Pharma

The #2 Reason Why Project Values Get Revised Down

In an earlier post I argued that the #1 cause of downward project revisions in portfolio analysis is a phenomenon called "winner's curse", whereby the error in estimating project values, together with screening criteria, results in more negative surprises than positive ones. In this post, I'll talk about the #2 reason (which might be the #1 reason in some portfolios).

Want to Simplify your ERP/PPM Tools and Processes? Try DPMX!

Deploying a fully integrated PPM System within your organization doesn't have to be expensive, time-consuming, or painful! Embed Syncopation Software's DPMX System into your resource planning processes and start reaping the benefits a straightforward, cost-efficient portfolio analytic system backed by rigorous decision analytics and robust data management tools can bring to your team and portfolio.

Generating Meaningful Tornado Diagrams in Pharma

In a previous post, Chris expounded on the methods for generating good tornado diagrams. It's relatively straightforward to create a meaningful tornado for a business problem defined by a few symmetric quantitative chance events (i.e., the kind with 10/50/90 assessments and Low/Nominal/High outcomes).

DPL 9 -- The Tool for Die-hard Decision Tree Fans

Are you a die-hard decision tree fan? Well then you've landed on the right blog. Let me first say that we here at Syncopation (publishers of class-leading decision tree software, DPL) have always prided ourselves on the fact that DPL's modeling interface offers a unique synergism of a Decision Tree and an Influence Diagram. We still hold those sentiments, but during the development of the latest DPL release we came to the realization that for certain users and/or decision-problems the Influence Diagram might be better off taking a backseat.

The #1 Reason Why Project Values Get Revised Down

A topic of considerable lament in portfolio management circles is the frequent downward revision of project valuations. Anecdotally, it just seems like news tends to bring the project value down more often than it pushes it up. Senior management often views this as something sinister, a sign of deception or flawed execution: "Last year you bozos told me this was a blockbuster!".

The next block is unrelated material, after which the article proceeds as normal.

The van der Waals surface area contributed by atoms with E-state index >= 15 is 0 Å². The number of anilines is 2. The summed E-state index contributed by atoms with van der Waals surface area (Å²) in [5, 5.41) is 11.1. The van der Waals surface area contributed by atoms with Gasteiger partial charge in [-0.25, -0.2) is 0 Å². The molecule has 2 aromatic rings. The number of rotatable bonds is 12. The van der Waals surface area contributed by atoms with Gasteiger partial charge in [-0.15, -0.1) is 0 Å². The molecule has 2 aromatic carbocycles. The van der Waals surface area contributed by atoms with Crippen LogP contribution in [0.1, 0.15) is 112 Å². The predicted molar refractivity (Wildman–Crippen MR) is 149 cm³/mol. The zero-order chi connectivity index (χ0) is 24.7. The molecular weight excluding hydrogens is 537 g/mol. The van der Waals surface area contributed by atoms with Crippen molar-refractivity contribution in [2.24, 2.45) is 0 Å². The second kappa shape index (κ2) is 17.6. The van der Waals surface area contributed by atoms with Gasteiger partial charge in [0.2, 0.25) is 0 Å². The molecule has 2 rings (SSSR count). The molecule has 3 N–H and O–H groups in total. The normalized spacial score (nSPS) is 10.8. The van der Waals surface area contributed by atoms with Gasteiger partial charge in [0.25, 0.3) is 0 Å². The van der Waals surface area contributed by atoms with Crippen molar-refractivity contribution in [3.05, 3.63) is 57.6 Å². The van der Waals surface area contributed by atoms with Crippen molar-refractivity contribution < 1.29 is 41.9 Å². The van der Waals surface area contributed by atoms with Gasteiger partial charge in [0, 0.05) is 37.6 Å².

Would You Like Fries with that? Reflecting on the Value of Cheap Information

Larry Neal's recent column in September's Decision Analysis Today talks about the value proposition of Decision Quality (DQ), and a key point is the Value of Information (VOI). One of the most powerful things about decision analytic methods is the ability to explicitly calculate the value of information, in order to make an intelligent choice about whether to buy it.

Building Long-lived Decision Models

Are you building a house, or just pitching a tent?

When you read about decision analysis models in case studies, they're usually described in the narrative as part of an epic process, one that begins with organizational angst and ends with a resounding consensus to pull the lever on that "irrevocable allocation of resources". Right, and sometimes that really happens! But more often, the allocation of those resources is gradual, and even when a single large chunk of capital has been committed, there are steps along the path where the project is reevaluated.

Model of the Month: A Regional Sales Forecast for a Pharmaceutical Drug

Introduction

July's MOTM is sourced from the Pharmaceutical sector and proves an excellent example of how certain large models, when structured properly, can take advantage of DPL's various compile time optimizations to give you insightful results at exceedingly manageable runtimes.

Model and Results

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Model of the Month: A Clinical Decision about Medical Device Selection

May's Model of the Month was submitted by a group of ParisTech's GRID students who, under the guidance of long-time DPL user Professor Marc Lassagne (http://www.msmgr.fr/bio-des-responsables/), developed a model that will help practitioners choose the most appropriate type of hip prosthesis based on patient demographics.

The model uses 3 decisions (Material Type, Fixation Type, and Prosthesis Type) to enumerate the best overall prosthesis choice for a particular subset of patients based on the following criteria:

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